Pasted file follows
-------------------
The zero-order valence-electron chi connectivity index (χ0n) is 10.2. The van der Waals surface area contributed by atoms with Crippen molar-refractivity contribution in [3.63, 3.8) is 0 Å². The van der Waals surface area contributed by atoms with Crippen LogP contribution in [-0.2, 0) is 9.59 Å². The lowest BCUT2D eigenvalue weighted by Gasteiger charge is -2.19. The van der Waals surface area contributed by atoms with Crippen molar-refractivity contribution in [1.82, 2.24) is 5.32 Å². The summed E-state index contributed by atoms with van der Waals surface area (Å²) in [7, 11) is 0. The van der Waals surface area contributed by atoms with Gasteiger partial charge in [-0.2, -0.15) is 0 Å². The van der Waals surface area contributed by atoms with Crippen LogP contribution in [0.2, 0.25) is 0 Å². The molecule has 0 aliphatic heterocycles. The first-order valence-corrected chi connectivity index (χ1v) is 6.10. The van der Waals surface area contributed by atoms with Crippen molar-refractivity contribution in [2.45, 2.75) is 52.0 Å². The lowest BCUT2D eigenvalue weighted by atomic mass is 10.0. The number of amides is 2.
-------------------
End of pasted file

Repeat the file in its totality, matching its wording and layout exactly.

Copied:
The zero-order valence-electron chi connectivity index (χ0n) is 10.2. The van der Waals surface area contributed by atoms with Crippen molar-refractivity contribution in [3.63, 3.8) is 0 Å². The van der Waals surface area contributed by atoms with Crippen LogP contribution in [-0.2, 0) is 9.59 Å². The lowest BCUT2D eigenvalue weighted by Gasteiger charge is -2.19. The van der Waals surface area contributed by atoms with Crippen molar-refractivity contribution in [1.82, 2.24) is 5.32 Å². The summed E-state index contributed by atoms with van der Waals surface area (Å²) in [7, 11) is 0. The van der Waals surface area contributed by atoms with Gasteiger partial charge in [-0.2, -0.15) is 0 Å². The van der Waals surface area contributed by atoms with Crippen LogP contribution in [0.2, 0.25) is 0 Å². The molecule has 0 aliphatic heterocycles. The first-order valence-corrected chi connectivity index (χ1v) is 6.10. The van der Waals surface area contributed by atoms with Crippen molar-refractivity contribution in [2.45, 2.75) is 52.0 Å². The lowest BCUT2D eigenvalue weighted by atomic mass is 10.0. The number of amides is 2.